The original wallpaper was installed over the backer board and had not been painted. Ideally, the drywall or backer board would have been sealed with paint or primer in preparation for the wallpaper installation. Since this hadn’t happened, I had to spend a little more time repairing the walls.
I used an all-purpose joint compound to fill any holes and seams on the wall.
When the joint compound completely dried, I sanded the walls smooth.
Once the wallpaper was removed and the walls were smooth, I applied a single coat of primer to create an even base for paint.
4 | Cut & Install the Chair Rail
The chair rail was the first piece of molding that I attached to the walls. I used our table saw and cut each piece based on the measurements noted in my drawing above. Each corner required a 45-degree cut.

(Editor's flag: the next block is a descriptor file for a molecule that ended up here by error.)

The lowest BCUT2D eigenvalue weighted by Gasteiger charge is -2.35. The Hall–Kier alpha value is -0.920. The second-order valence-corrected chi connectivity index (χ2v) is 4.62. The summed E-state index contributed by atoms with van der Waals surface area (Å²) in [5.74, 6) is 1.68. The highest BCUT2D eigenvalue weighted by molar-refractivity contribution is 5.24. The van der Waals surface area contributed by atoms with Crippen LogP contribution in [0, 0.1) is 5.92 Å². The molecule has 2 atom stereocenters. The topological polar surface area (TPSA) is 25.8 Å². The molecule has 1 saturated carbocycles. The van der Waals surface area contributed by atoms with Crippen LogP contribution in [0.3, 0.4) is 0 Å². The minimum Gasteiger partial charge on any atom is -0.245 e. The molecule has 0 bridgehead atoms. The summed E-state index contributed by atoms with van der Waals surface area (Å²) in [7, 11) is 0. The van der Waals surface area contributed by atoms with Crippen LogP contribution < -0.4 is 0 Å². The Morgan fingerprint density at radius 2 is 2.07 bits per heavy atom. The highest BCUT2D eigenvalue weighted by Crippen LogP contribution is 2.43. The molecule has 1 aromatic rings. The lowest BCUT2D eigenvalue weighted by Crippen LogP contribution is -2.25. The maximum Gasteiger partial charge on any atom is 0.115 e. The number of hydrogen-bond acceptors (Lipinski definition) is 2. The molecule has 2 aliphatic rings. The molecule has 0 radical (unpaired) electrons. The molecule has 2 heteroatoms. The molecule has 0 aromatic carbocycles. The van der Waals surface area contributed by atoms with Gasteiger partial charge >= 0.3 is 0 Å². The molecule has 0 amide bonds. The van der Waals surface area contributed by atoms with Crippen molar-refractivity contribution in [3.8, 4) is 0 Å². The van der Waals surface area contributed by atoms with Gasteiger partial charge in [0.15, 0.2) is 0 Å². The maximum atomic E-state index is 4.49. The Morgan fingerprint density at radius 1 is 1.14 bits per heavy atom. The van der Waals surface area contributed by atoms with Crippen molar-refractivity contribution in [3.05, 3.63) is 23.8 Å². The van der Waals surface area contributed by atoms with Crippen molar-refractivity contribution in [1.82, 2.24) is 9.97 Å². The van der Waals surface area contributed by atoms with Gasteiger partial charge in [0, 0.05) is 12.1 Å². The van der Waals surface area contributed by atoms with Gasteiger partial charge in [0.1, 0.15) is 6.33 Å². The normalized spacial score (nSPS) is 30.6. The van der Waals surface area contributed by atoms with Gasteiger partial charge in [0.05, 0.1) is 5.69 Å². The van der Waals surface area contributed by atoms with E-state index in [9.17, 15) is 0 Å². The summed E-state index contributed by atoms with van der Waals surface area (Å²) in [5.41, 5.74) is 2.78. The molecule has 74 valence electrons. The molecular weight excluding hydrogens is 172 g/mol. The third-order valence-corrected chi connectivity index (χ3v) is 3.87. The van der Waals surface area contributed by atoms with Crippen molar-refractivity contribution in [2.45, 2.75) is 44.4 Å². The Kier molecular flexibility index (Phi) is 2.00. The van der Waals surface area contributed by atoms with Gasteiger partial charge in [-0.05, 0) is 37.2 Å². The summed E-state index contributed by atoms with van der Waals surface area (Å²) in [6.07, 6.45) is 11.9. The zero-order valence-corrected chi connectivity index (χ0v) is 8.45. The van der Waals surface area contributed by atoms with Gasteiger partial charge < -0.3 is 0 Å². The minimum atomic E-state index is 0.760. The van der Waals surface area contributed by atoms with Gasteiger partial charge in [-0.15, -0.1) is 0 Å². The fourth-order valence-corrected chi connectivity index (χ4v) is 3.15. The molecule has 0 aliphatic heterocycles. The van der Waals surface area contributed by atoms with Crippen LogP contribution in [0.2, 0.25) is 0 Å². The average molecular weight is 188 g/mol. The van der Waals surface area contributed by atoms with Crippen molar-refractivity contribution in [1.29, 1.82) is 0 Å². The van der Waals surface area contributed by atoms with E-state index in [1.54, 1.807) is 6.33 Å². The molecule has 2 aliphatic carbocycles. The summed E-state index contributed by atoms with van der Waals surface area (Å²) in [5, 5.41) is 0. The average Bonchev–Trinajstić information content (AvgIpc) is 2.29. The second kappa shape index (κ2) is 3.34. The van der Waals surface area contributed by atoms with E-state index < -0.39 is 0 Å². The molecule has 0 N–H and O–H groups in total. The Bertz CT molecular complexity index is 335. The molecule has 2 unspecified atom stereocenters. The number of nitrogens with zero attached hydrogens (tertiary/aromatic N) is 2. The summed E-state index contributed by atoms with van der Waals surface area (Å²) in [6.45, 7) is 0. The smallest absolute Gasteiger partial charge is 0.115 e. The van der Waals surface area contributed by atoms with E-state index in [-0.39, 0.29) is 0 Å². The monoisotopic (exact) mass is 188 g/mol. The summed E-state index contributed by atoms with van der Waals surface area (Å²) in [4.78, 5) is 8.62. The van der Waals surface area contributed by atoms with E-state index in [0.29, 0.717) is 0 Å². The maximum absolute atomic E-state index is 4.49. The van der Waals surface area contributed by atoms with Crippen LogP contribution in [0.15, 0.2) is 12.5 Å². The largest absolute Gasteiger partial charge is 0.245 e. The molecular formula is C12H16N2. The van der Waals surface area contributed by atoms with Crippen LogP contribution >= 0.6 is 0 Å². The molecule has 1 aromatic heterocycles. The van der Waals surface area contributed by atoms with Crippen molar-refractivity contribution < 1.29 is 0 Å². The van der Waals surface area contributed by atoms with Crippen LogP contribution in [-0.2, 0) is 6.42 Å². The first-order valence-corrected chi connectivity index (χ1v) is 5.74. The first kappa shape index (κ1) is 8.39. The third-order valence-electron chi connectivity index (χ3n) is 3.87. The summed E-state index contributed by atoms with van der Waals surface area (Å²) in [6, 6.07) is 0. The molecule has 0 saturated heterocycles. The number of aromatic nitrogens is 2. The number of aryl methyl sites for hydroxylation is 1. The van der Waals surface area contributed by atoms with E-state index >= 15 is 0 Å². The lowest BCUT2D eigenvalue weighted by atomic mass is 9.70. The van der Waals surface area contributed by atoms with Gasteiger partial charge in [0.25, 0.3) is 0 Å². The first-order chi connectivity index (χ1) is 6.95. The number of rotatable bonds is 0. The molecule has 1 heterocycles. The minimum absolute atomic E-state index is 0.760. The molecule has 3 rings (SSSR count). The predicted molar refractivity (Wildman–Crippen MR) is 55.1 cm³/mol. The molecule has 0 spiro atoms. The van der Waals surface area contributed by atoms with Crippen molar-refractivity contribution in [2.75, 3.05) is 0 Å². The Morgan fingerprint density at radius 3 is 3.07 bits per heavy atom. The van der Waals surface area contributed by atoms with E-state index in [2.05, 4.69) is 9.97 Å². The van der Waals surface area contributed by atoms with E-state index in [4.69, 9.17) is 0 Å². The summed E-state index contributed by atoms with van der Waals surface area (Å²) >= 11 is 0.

I used a pencil to lightly draw a line where the top of the railing would be and lined it up accordingly. Once the cut piece was against the wall, I used the 24″ level to double-check that it was straight and then nailed it to the wall using pin nails & an air compressor. I continued this process around the room until the chair rail was installed.
5 | Cut & Attach Box Molding Trim
I used both a table saw and a handheld miter cutter to make the 45-degree cuts at each corner.
A few years ago I added similar molding to an Ikea Hemnes dresser and the table saw often split the trim in half. Because the trim I used in the bathroom is slightly wider, it did not split as often when I used the table saw. I ended up using both cutting options interchangeably to complete this project.
Before attaching the first side of the box, I measured 6 inches from the closest edges and lightly marked the wall with a pencil. This made it easy to start each corner of the molding at exactly 6 inches. I lined up the trim piece to the faint line, double-checked with the level, and pinned it to the wall.
The next piece of trim fit nicely into the 45-degree angle corner and I used the level to straighten the trim and nail it to the wall. Repeat this process until each box is complete.
6 | Fill the Seams & Sand Smooth